Hyponatraemia has been reported in association with carbamazepine use, either alone or in combination with other drugs.
Cessation of carbamazepine may lead to seizures.

Laboratory Tests:
Carbamazepine levels (collect in red or yellow tube):
Measure levels if:
  • there is concern about possible non-compliance

  • there is concern about possible toxicity

Induces its own metabolism so that following the initiation of therapy, it takes 2 - 4 weeks to obtain a steady state.
Measure levels pre-dose (i.e. trough)
Therapeutic range is 16-50µmol/L
Potentially toxic levels and associated clinical features:
>50 µmol/L nystagmus
>85 µmol/L CNS and anticholinergic effects
>170 µmol/L Coma, seizures and cardiac conduction abnormalities


Drug/Laboratory Test Interactions :
Interference with some pregnancy tests has been reported.

Carbamazepine may be used alone or with other anticonvulsants. When added to existing anticonvulsant therapy, the drug should be added gradually while the other anticonvulsants are maintained or gradually decreased, except phenytoin, which may have to be increased.

Clinically meaningful drug interactions have occurred with concomitant medications and include, but are not limited to, the following:
CYP 3A4 inhibitors inhibit carbamazepine metabolism and can thus increase plasma carbamazepine levels. Drugs that have been shown, or would be expected, to increase plasma carbamazepine levels include:
Diltiazem, erythromycin, clarithromycin, fluoxetine, loratadine, terfenadine, isoniazid, verapamil, & valproate.
CYP 3A4 inducers can increase the rate of carbamazepine metabolism. Drugs that have been shown, or that would be expected, to decrease plasma carbamazepine levels include:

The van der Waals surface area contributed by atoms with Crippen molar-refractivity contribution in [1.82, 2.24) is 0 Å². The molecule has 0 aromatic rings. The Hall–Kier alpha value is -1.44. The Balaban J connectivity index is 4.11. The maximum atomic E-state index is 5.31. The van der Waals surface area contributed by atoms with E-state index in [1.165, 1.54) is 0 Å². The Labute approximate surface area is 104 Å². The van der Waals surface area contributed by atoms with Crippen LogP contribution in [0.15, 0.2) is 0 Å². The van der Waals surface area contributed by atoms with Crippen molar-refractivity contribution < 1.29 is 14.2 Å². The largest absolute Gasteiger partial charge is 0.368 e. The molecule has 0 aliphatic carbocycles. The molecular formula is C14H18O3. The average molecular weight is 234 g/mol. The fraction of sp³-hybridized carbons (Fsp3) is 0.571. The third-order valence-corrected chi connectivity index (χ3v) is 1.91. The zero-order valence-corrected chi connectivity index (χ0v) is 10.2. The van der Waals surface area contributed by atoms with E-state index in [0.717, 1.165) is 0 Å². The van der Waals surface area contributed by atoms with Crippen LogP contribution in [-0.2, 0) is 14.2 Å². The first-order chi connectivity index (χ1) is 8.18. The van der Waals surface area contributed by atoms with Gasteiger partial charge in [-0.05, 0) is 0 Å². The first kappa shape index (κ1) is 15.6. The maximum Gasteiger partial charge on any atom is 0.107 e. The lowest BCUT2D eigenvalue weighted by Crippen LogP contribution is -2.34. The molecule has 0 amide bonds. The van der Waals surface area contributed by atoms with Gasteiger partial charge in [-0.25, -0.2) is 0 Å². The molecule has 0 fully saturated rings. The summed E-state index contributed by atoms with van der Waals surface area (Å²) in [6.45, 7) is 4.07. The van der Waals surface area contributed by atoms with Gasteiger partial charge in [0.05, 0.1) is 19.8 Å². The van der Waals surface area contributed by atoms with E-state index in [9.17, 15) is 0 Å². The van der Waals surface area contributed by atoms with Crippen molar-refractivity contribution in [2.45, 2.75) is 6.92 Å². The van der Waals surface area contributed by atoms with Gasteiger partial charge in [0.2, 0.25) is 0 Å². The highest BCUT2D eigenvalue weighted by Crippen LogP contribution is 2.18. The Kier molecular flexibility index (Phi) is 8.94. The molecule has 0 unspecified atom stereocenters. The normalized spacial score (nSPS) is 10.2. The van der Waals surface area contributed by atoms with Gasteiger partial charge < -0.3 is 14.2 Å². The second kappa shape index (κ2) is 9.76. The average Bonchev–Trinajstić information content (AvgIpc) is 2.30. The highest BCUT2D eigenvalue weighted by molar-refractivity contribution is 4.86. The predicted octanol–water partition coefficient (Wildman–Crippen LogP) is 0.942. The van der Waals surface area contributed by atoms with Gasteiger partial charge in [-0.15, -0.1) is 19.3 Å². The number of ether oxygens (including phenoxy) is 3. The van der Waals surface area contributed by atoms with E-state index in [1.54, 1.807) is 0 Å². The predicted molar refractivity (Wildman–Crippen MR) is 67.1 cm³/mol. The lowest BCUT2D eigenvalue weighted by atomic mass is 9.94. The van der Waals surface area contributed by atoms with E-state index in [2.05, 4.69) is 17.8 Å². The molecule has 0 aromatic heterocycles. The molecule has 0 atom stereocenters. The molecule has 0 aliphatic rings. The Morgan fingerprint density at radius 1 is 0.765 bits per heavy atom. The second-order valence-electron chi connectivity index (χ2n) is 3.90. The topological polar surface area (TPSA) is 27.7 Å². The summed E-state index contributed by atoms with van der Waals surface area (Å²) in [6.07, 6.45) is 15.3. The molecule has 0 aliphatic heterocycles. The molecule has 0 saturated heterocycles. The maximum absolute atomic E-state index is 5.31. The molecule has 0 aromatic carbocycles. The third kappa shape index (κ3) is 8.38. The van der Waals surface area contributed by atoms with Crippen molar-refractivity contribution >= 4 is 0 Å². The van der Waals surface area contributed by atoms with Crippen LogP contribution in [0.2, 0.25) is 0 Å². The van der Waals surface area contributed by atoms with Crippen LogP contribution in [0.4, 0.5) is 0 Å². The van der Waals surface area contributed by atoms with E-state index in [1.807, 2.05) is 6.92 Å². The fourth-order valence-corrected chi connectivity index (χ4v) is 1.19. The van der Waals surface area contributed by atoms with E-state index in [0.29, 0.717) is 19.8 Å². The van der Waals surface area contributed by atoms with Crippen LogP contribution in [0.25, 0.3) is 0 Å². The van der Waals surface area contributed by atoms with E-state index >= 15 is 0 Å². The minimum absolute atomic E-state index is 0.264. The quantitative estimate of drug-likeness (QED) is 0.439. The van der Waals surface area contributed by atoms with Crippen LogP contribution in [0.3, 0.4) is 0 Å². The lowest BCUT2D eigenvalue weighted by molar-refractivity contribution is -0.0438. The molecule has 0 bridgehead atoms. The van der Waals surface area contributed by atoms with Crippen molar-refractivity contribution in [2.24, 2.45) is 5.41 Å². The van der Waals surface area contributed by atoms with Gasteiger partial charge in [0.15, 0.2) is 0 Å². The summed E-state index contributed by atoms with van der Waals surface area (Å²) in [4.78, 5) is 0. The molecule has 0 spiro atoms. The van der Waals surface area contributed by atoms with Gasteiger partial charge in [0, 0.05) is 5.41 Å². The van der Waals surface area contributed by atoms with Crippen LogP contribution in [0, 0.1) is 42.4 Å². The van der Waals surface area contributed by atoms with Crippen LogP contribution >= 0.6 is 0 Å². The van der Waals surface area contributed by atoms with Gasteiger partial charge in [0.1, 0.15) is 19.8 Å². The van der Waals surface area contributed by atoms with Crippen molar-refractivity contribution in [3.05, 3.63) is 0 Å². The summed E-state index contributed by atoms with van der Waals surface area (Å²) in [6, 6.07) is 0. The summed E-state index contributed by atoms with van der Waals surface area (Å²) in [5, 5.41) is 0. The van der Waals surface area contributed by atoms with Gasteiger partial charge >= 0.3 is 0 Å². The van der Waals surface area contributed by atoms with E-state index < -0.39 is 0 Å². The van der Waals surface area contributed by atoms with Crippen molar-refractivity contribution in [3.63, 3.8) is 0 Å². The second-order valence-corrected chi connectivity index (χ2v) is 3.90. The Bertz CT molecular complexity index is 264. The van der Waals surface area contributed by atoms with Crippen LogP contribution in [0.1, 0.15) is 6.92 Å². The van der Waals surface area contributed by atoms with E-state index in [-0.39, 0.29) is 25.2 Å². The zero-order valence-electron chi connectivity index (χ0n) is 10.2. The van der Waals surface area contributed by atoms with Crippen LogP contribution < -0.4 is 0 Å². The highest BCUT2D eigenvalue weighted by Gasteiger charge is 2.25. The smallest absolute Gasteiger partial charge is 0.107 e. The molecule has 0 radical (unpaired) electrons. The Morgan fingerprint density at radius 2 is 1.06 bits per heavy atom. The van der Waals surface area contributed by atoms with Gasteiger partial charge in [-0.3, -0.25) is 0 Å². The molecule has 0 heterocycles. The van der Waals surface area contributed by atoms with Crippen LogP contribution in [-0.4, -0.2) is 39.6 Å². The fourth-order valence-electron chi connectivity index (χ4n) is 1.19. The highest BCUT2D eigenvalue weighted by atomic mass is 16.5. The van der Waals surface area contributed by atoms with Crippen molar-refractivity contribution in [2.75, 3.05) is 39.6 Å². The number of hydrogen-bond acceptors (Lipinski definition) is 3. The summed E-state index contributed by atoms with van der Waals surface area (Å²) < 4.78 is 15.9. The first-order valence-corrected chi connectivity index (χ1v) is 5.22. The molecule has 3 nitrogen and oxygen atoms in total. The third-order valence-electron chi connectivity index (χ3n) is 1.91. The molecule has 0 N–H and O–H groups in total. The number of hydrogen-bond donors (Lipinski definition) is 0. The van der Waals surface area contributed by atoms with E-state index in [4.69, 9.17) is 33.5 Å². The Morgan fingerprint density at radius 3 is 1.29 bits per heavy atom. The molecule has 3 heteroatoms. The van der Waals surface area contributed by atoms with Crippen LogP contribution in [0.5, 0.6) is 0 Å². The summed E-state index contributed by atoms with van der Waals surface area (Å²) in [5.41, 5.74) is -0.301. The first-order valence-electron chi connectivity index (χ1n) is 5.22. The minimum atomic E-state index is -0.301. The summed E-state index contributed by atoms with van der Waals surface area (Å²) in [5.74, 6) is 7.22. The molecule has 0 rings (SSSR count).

Cisplatin, doxorubicin, rifampin, phenobarbital, phenytoin, & theophylline.

The most frequently observed adverse reactions, particularly during the initial phases of therapy, are dizziness, drowsiness, unsteadiness, nausea, and vomiting. To minimise the possibility of such reactions, therapy should be initiated at the low dosage recommended.
Body as a whole:
Multi-organ hypersensitivity reactions occurring days to weeks or months after initiating treatment have been reported in rare cases. Signs or symptoms may include, but are not limited to fever, skin rashes, vasculitis, lymphadenopathy, disorders mimicking lymphoma, arthralgia, leukopaenia, eosinophilia, hepato-splenomegaly and abnormal liver function tests.
Haemopoietic System:
Aplastic anaemia, agranulocytosis, pancytopenia, bone marrow depression, thrombocytopenia, leukopaenia, leukocytosis, eosinophilia, acute intermittent porphyria.
Skin:
Pruritic and erythematous rashes, urticaria, toxic epidermal necrolysis, Stevens-Johnson syndrome, photosensitivity reactions, alterations in skin pigmentation, exfoliative dermatitis, erythema multiforme and nodosum, purpura, aggravation of disseminated lupus erythematosus, alopecia, and diaphoresis.
Cardiovascular System:
Congestive heart failure, edema, aggravation of hypertension, hypotension, syncope and collapse, aggravation of coronary artery disease, arrhythmias and AV block, thrombophlebitis, thromboembolism, and adenopathy or lymphadenopathy.
Gastrointestinal System:
Abnormalities in liver function tests, cholestatic and hepatocellular jaundice, hepatitis; very rare cases of hepatic failure, pancreatitis, nausea, vomiting, gastric distress and abdominal pain, diarrhoea, constipation, anorexia, and dryness of the mouth and pharynx, including glossitis and stomatitis.

Musculoskeletal System:

Aching joints and muscles, and leg cramps.
Respiratory System:
Pulmonary hypersensitivity characterised by fever, dyspnea, pneumonitis or pneumonia.
Genitourinary System:
Renal failure
Nervous System:
Dizziness, drowsiness, disturbances of coordination, confusion, headache, fatigue, blurred vision, visual hallucinations, transient diplopia, oculomotor disturbances, nystagmus, speech disturbances, abnormal involuntary movements, peripheral neuritis and paraesthesias, depression with agitation, talkativeness, tinnitus, and hyperacusis.